By Kyandra Simmons, News Writer

According the SAT booklet Your Key to College Opportunity, the ACT and SAT are different tests that measure similar but distinct constructs. The ACT measures achievement related to high school curricula, while the SAT measures general verbal and quantitative reasoning.

The SAT is more than an admissions test; the SAT provides free college planning resources that help you choose and apply to colleges that fit you best. It connects you to scholarships and aids to help you pay for college.

“The SAT is very challenging,” Senior Ariel Ashford said. “You just have to focus, and I mean a lot!”

In March 2016 The College Board will be launching a redesigned test; the new SAT focuses on the knowledge that current research shows is most essential for college and career readiness and success.

Changes include no penalty for wrong answers, the essay will be optional and the test will look more like the work you’re doing in classes.

The ACT is a national college admissions examination that consists of subject area test in English, mathematics, reading, science and a 40-minute writing test.

“Results are accepted by all four-year colleges and universities in the U.S.,” Ms. Dalphine Humphrey, Director of Guidance, said. “The test includes up to 215 multiple choice questions and takes approximately three hours and 30 minutes to complete, including a short break.”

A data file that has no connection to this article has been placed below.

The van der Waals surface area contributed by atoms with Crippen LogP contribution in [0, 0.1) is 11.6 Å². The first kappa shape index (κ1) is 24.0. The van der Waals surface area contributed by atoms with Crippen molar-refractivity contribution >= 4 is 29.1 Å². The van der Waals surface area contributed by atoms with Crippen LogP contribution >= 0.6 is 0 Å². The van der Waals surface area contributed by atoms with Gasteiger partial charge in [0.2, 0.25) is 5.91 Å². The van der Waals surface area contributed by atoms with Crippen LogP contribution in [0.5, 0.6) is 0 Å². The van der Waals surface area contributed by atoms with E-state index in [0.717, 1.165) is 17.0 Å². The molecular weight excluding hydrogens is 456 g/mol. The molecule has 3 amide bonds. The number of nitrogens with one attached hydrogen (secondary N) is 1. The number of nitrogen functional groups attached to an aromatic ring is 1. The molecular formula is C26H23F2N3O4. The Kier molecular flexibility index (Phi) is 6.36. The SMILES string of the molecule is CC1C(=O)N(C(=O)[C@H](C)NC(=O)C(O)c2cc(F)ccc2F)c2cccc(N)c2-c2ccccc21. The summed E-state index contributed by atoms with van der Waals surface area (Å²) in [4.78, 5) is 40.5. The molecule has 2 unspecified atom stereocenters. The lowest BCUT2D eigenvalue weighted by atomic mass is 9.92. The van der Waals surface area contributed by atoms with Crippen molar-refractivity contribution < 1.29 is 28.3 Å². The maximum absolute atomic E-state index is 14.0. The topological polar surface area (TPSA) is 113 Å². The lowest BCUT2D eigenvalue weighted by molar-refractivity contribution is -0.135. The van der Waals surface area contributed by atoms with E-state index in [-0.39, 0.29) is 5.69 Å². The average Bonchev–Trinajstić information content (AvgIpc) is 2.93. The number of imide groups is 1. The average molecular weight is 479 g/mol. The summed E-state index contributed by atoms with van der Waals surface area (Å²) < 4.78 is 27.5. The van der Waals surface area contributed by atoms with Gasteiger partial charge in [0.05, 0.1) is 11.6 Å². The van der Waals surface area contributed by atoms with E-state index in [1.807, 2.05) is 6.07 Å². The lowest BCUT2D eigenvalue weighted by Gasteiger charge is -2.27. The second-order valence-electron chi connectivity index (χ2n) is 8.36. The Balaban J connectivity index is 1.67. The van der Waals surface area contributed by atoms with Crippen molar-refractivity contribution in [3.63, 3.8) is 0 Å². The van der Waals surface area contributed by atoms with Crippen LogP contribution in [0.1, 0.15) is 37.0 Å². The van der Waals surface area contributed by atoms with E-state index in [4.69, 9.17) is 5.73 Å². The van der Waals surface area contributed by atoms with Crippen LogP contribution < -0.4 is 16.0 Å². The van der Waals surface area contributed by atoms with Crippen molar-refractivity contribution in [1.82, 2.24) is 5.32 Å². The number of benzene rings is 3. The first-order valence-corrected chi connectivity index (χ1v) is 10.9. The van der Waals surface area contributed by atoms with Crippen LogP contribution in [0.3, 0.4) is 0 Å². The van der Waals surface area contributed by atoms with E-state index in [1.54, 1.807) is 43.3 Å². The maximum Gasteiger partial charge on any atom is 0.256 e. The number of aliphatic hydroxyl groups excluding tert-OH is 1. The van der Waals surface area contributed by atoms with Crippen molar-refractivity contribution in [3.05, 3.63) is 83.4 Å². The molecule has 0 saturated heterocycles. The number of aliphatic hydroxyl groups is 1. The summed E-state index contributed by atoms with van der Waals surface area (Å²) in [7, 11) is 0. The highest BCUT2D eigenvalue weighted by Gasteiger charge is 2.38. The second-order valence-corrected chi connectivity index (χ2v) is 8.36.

Many students test at least twice, once as a junior and again as a senior. Fifty-seven percent increased their composite score on the retest; 22% decreased their composite score on the retest.

“As a junior I made a score of 24; then when I took the test over, my score however decreased to a 22,” Senior Lyric Swinton said.

According to and, if you are testing on a national test date and can’t afford the registration fee for the ACT or SAT, you may be eligible for a fee waiver. You should work with your high school to determine if you are eligible.

To get more information on the changes to the new SAT and sample questions visit; also for fee waivers for the SAT, visit, and for the ACT, visit your guidance counselor to see if you qualify.